Could the troubled housing market lead to murder and mayhem? The people behind the film Meeting Evil (based Thomas Berger’s 1992 novel of the same name) seem to think so. The film, starring Samuel L. Jackson and Luke Wilson, is set squarely against the backdrop of the U.S.’s fading economy. However, this film is not an exploration of the current financial crisis. It is a B-movie thriller where the good guy can’t get away from the menacing bad guy no matter what he does. The film fails to rise above the confines of its generic thriller plot, but it is not without a handful of fun moments and some genuine thrills.
I have to imagine Samuel L. Jackson gets plenty of scripts to read. What attracted him to this dime-a-dozen, straight-to-video fare is beyond me. This film also makes me wonder why Luke Wilson doesn’t get better film roles. He showed a lot of promise in films like Bottle Rocket and The Royal Tenenbaums, and he’s been in some commercial successful stuff like Old School and Legally Blonde. However, his filmography is filled with films like Vacancy and Bad Seed, just to name a couple, so it’s not a huge surprise to see him in this one.
Wilson plays John, a man having just about the worst day of his life, and that’s before he even meets the sociopathic killer about to knock on his door. John is a real estate agent who has just lost his job, has a stack of unpaid bills, is about to lose his own house. He has an icy relationship with his wife Joanie (Leslie Bibb). To top it all off, it’s his birthday. After his wife leaves to take the kids to the park, John finds himself alone in the house. There’s a loud pounding knock at his door. John opens it to find Richie (Jackson) on his doorstep. Richie says his car has stalled and wants John to give him a push to get it started again. It becomes clear rather quickly that Richie means to kill John, but at the last second he changes his mind. Instead he convinces John, who is unaware of the aborted attack, to get in his car.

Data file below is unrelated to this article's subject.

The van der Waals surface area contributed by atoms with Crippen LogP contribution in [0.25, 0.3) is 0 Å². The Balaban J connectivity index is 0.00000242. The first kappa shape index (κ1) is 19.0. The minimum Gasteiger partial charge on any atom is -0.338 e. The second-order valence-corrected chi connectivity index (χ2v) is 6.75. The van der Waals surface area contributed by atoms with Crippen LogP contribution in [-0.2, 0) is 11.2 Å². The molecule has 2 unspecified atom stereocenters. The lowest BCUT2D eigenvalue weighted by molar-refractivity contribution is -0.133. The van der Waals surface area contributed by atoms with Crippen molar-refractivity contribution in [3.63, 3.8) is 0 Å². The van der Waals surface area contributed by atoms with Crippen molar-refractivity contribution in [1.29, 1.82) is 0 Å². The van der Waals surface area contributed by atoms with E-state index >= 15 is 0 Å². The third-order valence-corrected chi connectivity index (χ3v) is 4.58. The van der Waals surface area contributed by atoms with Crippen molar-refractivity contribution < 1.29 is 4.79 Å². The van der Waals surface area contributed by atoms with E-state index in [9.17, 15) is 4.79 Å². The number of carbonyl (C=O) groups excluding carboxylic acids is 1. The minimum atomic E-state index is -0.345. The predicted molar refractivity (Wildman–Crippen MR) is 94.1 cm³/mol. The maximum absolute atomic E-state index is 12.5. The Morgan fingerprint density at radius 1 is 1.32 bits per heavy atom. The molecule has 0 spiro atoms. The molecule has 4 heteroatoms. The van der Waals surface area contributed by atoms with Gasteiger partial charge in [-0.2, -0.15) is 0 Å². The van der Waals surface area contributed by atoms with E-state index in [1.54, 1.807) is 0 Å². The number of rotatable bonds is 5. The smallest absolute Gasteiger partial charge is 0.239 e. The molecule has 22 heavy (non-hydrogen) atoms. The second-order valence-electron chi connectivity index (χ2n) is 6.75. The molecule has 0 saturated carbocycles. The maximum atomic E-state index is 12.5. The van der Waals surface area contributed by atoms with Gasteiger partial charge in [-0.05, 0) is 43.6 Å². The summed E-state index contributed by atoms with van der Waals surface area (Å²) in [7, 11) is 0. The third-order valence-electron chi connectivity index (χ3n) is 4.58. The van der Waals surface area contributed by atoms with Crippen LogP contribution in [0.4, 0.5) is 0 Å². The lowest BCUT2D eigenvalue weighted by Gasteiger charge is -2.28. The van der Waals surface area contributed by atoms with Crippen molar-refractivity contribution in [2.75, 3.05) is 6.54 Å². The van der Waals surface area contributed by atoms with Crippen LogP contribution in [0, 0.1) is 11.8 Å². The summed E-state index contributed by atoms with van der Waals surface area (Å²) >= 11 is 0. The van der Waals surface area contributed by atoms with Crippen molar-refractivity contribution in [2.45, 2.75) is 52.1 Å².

It’s no spoiler to say that Richie is not a nice guy. He seems pretty weird from the get-go. John becomes his unwitting accomplice as Richie terrorizes the town. In simple terms, Richie is evil, while John is good. It’s up to John to stop the evil-doing and get his life back. The problem is, John isn’t all that good himself. He hates his life, cheats on his wife—neither of them seems to care one iota about their two children. That’s actually kind of the point of the movie, but it’s never explored. Richie tells John they are a lot alike, but John is still portrayed as an everyman. Given the circumstances, it’s hard to sympathize with him or his wife, but the film never gives us any other choice.
Meeting Evil was not without potential. Jackson gives a no-holds-barred performance as the unrepentant Richie. He has plenty of darkly funny lines in the first act of the film. Richie expects common courtesy and he lets people know when he doesn’t feel he’s received it. If the dark humor had kept going through the entire film, it might have been a better movie. Wilson is a good reactionary actor, and the two play well off each other when they first meet up. Unfortunately the offbeat humor is dropped in favor of genre clichés, leading to the inevitable good guy vs. bad guy showdown. A final twist puts an intriguing spin on the situation, but it’s just too little, too late.
The DVD offers no special features. I would have actually been curious to get a little background into the making of this film. I have to wonder if the script was reworked to conform a little more to the standard psycho-killer template, which would explain the shift from campy dark humor to straightforward thriller. Overall it’s not a terrible movie, but is probably only worthwhile if you are a fan of Jackson or Wilson.